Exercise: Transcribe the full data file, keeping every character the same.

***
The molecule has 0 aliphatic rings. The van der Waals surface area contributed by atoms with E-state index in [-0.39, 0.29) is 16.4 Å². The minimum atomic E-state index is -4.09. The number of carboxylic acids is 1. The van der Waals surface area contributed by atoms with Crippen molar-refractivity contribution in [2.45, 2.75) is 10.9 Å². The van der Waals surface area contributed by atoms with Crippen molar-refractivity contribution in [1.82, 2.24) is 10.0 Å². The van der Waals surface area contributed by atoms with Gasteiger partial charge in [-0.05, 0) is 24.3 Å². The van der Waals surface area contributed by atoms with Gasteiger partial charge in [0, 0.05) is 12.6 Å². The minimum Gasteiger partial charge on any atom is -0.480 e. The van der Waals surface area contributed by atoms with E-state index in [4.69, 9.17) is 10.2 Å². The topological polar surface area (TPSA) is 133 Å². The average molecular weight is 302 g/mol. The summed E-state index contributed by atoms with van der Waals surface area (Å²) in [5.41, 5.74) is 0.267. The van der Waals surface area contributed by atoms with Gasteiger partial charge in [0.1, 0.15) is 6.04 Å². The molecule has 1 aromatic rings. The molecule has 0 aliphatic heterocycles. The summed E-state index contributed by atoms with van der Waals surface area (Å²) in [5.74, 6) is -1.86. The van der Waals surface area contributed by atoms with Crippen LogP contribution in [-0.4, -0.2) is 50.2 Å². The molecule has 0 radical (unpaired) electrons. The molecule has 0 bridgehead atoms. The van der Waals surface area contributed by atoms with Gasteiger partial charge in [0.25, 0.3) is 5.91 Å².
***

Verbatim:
The molecule has 0 aliphatic rings. The van der Waals surface area contributed by atoms with E-state index in [-0.39, 0.29) is 16.4 Å². The minimum atomic E-state index is -4.09. The number of carboxylic acids is 1. The van der Waals surface area contributed by atoms with Crippen molar-refractivity contribution in [2.45, 2.75) is 10.9 Å². The van der Waals surface area contributed by atoms with Crippen molar-refractivity contribution in [1.82, 2.24) is 10.0 Å². The van der Waals surface area contributed by atoms with Gasteiger partial charge in [-0.05, 0) is 24.3 Å². The van der Waals surface area contributed by atoms with Gasteiger partial charge in [0, 0.05) is 12.6 Å². The minimum Gasteiger partial charge on any atom is -0.480 e. The van der Waals surface area contributed by atoms with E-state index in [4.69, 9.17) is 10.2 Å². The topological polar surface area (TPSA) is 133 Å². The average molecular weight is 302 g/mol. The summed E-state index contributed by atoms with van der Waals surface area (Å²) in [5.41, 5.74) is 0.267. The van der Waals surface area contributed by atoms with Gasteiger partial charge in [0.1, 0.15) is 6.04 Å². The molecule has 1 aromatic rings. The molecule has 0 aliphatic heterocycles. The summed E-state index contributed by atoms with van der Waals surface area (Å²) in [5.74, 6) is -1.86. The van der Waals surface area contributed by atoms with Crippen LogP contribution in [-0.4, -0.2) is 50.2 Å². The molecule has 0 radical (unpaired) electrons. The molecule has 0 bridgehead atoms. The van der Waals surface area contributed by atoms with Gasteiger partial charge in [0.25, 0.3) is 5.91 Å².